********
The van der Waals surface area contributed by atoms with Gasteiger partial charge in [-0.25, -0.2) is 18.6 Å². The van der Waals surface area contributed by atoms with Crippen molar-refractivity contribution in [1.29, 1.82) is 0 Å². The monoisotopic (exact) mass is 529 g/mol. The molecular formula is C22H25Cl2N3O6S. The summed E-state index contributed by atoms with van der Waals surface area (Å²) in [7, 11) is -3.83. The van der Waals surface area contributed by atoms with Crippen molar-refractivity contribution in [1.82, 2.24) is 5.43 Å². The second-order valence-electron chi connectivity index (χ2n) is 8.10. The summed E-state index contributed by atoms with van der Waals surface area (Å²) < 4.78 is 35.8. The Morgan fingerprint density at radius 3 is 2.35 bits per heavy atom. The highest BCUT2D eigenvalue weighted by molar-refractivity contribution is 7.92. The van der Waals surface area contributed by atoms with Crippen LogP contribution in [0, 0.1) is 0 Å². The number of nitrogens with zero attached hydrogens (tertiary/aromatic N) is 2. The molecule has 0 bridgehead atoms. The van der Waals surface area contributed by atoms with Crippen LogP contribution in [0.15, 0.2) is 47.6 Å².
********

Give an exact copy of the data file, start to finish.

The van der Waals surface area contributed by atoms with Gasteiger partial charge in [-0.25, -0.2) is 18.6 Å². The van der Waals surface area contributed by atoms with Crippen molar-refractivity contribution in [1.29, 1.82) is 0 Å². The monoisotopic (exact) mass is 529 g/mol. The molecular formula is C22H25Cl2N3O6S. The summed E-state index contributed by atoms with van der Waals surface area (Å²) in [7, 11) is -3.83. The van der Waals surface area contributed by atoms with Crippen molar-refractivity contribution in [1.82, 2.24) is 5.43 Å². The second-order valence-electron chi connectivity index (χ2n) is 8.10. The summed E-state index contributed by atoms with van der Waals surface area (Å²) < 4.78 is 35.8. The Morgan fingerprint density at radius 3 is 2.35 bits per heavy atom. The highest BCUT2D eigenvalue weighted by molar-refractivity contribution is 7.92. The van der Waals surface area contributed by atoms with Crippen LogP contribution in [0, 0.1) is 0 Å². The number of nitrogens with zero attached hydrogens (tertiary/aromatic N) is 2. The molecule has 0 bridgehead atoms. The van der Waals surface area contributed by atoms with Crippen LogP contribution in [0.15, 0.2) is 47.6 Å².